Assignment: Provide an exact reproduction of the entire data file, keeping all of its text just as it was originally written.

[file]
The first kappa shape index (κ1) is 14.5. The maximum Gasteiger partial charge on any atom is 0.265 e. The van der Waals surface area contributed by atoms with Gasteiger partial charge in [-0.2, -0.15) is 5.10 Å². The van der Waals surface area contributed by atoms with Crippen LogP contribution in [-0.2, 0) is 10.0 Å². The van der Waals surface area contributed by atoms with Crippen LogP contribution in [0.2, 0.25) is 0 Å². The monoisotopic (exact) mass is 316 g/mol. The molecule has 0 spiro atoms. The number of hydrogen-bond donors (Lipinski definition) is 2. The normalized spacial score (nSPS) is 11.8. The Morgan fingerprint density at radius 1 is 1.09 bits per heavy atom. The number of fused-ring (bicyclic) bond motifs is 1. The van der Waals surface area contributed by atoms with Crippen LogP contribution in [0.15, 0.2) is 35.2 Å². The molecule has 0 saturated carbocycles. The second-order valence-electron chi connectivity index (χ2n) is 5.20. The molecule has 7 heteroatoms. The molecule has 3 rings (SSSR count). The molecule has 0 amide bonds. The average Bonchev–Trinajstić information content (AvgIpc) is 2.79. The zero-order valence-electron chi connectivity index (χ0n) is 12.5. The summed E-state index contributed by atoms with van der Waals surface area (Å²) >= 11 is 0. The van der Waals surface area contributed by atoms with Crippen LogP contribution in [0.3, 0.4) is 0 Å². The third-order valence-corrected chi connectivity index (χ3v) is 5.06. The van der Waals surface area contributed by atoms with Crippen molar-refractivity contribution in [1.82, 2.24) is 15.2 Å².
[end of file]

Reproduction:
The first kappa shape index (κ1) is 14.5. The maximum Gasteiger partial charge on any atom is 0.265 e. The van der Waals surface area contributed by atoms with Gasteiger partial charge in [-0.2, -0.15) is 5.10 Å². The van der Waals surface area contributed by atoms with Crippen LogP contribution in [-0.2, 0) is 10.0 Å². The van der Waals surface area contributed by atoms with Crippen LogP contribution in [0.2, 0.25) is 0 Å². The monoisotopic (exact) mass is 316 g/mol. The molecule has 0 spiro atoms. The number of hydrogen-bond donors (Lipinski definition) is 2. The normalized spacial score (nSPS) is 11.8. The Morgan fingerprint density at radius 1 is 1.09 bits per heavy atom. The number of fused-ring (bicyclic) bond motifs is 1. The van der Waals surface area contributed by atoms with Crippen LogP contribution in [0.15, 0.2) is 35.2 Å². The molecule has 0 saturated carbocycles. The second-order valence-electron chi connectivity index (χ2n) is 5.20. The molecule has 7 heteroatoms. The molecule has 3 rings (SSSR count). The molecule has 0 amide bonds. The average Bonchev–Trinajstić information content (AvgIpc) is 2.79. The zero-order valence-electron chi connectivity index (χ0n) is 12.5. The summed E-state index contributed by atoms with van der Waals surface area (Å²) >= 11 is 0. The van der Waals surface area contributed by atoms with Crippen LogP contribution in [0.3, 0.4) is 0 Å². The third-order valence-corrected chi connectivity index (χ3v) is 5.06. The van der Waals surface area contributed by atoms with Crippen molar-refractivity contribution in [1.82, 2.24) is 15.2 Å².